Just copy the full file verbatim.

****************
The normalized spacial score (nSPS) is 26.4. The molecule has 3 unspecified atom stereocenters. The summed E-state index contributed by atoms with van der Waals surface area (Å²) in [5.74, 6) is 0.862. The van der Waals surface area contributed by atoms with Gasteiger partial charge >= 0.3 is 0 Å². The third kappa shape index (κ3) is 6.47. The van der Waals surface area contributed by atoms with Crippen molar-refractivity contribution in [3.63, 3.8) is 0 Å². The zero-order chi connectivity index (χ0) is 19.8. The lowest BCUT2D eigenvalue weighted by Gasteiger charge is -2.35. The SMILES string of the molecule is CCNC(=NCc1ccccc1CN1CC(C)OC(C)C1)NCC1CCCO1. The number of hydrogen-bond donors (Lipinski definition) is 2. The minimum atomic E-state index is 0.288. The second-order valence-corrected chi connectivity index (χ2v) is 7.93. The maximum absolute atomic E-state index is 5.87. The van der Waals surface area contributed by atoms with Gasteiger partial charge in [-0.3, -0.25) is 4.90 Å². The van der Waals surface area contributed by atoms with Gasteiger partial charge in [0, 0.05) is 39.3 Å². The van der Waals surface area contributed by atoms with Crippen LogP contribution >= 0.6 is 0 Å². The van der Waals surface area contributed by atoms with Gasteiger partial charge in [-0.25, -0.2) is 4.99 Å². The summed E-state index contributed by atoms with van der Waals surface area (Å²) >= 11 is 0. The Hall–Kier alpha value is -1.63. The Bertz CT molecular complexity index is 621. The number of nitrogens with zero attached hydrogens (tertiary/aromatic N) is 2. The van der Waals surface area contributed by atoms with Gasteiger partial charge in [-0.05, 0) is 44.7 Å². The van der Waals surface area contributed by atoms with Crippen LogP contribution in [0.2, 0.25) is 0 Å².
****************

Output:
The normalized spacial score (nSPS) is 26.4. The molecule has 3 unspecified atom stereocenters. The summed E-state index contributed by atoms with van der Waals surface area (Å²) in [5.74, 6) is 0.862. The van der Waals surface area contributed by atoms with Gasteiger partial charge >= 0.3 is 0 Å². The third kappa shape index (κ3) is 6.47. The van der Waals surface area contributed by atoms with Crippen molar-refractivity contribution in [3.63, 3.8) is 0 Å². The zero-order chi connectivity index (χ0) is 19.8. The lowest BCUT2D eigenvalue weighted by Gasteiger charge is -2.35. The SMILES string of the molecule is CCNC(=NCc1ccccc1CN1CC(C)OC(C)C1)NCC1CCCO1. The number of hydrogen-bond donors (Lipinski definition) is 2. The minimum atomic E-state index is 0.288. The second-order valence-corrected chi connectivity index (χ2v) is 7.93. The maximum absolute atomic E-state index is 5.87. The van der Waals surface area contributed by atoms with Gasteiger partial charge in [-0.3, -0.25) is 4.90 Å². The van der Waals surface area contributed by atoms with Gasteiger partial charge in [0, 0.05) is 39.3 Å². The van der Waals surface area contributed by atoms with Crippen LogP contribution >= 0.6 is 0 Å². The van der Waals surface area contributed by atoms with Gasteiger partial charge in [-0.25, -0.2) is 4.99 Å². The summed E-state index contributed by atoms with van der Waals surface area (Å²) >= 11 is 0. The Hall–Kier alpha value is -1.63. The Bertz CT molecular complexity index is 621. The number of nitrogens with zero attached hydrogens (tertiary/aromatic N) is 2. The van der Waals surface area contributed by atoms with Gasteiger partial charge in [-0.05, 0) is 44.7 Å². The van der Waals surface area contributed by atoms with Crippen LogP contribution in [0.2, 0.25) is 0 Å².